1968 movement in Italy or Sessantotto

The 1968 movement in Italy or Sessantotto was inspired by distaste for traditional Italian society and international protests.  In May 1968 all universities, except Bocconi, were occupied. In the same month a hundred artists, including Gio Pomodoro, Arnaldo Pomodoro, Ernesto Treccani and Gianni Dova occupied for 15 days the Palazzo della Triennale.

The background of the movement came from the newly transformed economy of Italy. The country had recently increased industrialization and a new modern culture began to develop. The movement has its roots in the strikes and university occupations of the 1960s, along with international headlines about socialist political triumphs in the Cold War.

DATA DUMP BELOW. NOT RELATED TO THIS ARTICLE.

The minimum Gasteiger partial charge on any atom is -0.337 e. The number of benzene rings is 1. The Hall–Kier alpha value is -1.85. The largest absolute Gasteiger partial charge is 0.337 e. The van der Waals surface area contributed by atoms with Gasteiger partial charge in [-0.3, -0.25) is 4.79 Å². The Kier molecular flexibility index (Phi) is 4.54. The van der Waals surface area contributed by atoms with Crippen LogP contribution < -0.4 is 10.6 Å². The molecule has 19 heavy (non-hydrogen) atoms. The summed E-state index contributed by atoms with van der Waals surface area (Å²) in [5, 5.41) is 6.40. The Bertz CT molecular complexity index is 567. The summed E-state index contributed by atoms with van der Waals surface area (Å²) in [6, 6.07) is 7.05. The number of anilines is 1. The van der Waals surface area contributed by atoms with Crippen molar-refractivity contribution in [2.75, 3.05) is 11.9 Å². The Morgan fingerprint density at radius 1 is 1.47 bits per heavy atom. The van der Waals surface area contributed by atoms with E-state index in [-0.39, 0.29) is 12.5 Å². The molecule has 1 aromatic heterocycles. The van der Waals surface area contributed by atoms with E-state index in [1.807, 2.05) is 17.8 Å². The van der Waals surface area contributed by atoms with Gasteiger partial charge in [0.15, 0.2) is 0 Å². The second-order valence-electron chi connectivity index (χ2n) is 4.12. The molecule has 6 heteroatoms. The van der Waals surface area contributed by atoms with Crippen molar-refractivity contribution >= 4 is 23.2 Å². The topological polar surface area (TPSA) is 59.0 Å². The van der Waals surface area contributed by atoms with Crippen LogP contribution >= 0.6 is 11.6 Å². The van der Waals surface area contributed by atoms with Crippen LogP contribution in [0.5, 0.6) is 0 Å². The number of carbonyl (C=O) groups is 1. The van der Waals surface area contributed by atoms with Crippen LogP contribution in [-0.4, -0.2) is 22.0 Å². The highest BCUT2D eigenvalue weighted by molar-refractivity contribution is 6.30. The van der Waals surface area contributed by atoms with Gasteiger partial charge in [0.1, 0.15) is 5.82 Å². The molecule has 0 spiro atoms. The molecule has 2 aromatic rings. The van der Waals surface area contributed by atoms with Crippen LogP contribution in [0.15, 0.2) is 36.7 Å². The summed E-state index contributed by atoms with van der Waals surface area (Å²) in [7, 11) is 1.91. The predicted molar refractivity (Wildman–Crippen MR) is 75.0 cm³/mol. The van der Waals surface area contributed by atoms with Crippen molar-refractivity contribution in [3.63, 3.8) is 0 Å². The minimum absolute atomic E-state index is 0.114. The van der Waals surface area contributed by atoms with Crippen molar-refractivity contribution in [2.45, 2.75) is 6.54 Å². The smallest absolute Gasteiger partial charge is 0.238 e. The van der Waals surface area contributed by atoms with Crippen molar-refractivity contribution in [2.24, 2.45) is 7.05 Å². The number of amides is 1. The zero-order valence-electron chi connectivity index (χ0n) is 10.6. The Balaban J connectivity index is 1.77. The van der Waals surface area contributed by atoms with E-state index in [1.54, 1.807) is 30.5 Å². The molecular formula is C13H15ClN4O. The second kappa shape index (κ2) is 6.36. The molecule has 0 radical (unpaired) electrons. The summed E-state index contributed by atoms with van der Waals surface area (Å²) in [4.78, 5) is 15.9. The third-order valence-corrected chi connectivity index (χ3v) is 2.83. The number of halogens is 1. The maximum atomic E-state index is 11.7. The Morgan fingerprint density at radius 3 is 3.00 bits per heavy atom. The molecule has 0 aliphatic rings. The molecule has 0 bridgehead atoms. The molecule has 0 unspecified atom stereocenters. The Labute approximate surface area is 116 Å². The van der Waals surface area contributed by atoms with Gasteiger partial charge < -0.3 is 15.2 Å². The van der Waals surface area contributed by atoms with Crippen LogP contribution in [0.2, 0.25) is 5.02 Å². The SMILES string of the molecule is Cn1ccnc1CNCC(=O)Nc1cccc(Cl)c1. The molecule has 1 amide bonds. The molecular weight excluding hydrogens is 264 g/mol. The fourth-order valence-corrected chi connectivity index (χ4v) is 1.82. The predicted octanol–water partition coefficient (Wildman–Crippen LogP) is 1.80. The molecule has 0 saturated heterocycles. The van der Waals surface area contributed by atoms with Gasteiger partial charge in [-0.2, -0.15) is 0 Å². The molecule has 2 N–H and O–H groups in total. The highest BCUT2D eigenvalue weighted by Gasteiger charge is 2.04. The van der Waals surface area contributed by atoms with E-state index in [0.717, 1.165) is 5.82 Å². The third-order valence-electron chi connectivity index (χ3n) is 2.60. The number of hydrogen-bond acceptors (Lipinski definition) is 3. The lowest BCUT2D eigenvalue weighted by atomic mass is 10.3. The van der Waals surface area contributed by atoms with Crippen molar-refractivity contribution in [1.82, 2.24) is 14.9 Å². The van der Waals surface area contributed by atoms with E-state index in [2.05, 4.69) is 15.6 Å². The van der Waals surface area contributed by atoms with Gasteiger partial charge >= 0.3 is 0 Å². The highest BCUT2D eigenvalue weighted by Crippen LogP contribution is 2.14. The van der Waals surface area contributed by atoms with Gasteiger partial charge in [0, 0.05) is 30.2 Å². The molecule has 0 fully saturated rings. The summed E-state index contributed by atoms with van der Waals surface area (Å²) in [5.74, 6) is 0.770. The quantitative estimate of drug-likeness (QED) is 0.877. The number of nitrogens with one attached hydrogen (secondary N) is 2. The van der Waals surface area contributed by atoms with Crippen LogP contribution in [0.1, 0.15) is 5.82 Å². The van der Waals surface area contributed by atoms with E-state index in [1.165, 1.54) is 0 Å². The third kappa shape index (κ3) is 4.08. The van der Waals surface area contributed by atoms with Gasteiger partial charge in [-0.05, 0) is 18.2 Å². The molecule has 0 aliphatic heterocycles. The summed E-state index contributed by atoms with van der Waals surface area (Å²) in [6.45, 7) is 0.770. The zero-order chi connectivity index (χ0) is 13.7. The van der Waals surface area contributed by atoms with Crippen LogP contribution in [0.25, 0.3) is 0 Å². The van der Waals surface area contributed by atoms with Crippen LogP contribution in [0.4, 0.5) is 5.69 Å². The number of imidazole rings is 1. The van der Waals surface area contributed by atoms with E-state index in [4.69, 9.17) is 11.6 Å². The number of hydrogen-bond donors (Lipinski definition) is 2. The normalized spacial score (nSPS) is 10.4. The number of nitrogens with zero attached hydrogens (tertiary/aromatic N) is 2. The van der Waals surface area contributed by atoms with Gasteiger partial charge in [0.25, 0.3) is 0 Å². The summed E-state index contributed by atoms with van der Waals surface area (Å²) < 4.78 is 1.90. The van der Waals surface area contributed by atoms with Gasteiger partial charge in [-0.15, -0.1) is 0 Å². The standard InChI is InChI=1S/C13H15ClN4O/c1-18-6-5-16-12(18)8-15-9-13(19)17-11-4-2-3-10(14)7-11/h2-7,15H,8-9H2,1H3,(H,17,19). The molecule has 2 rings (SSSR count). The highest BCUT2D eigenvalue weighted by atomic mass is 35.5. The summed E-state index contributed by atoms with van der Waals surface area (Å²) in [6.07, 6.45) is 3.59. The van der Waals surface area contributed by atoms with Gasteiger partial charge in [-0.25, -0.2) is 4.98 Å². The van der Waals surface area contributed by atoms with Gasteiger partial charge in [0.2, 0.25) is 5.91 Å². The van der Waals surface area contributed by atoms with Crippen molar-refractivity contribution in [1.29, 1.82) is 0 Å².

Students of working or peasant backgrounds mainly drove the movement in an effort to change traditional capitalist and patriarchal society. The new education system allowed for a large populus to be educated and with such an education, question societal functions.[3] The unrest began with student protests which were initially underestimated by politicians and the press, this soon turned into “the struggle of workers”.[4]

In the first moments of the student protest, the right-wing in the universities were among the movement’s leaders. The Battle of Valle Giulia at Rome University on 1 March 1968 was the last action in which students left and right-wing were together, because on 16 March following the assault on the University La Sapienza, there was a gap between “movementists” and reactionaries.[5] The left came to dominate the movement and the right-wing debates on what actions should be used to further the movement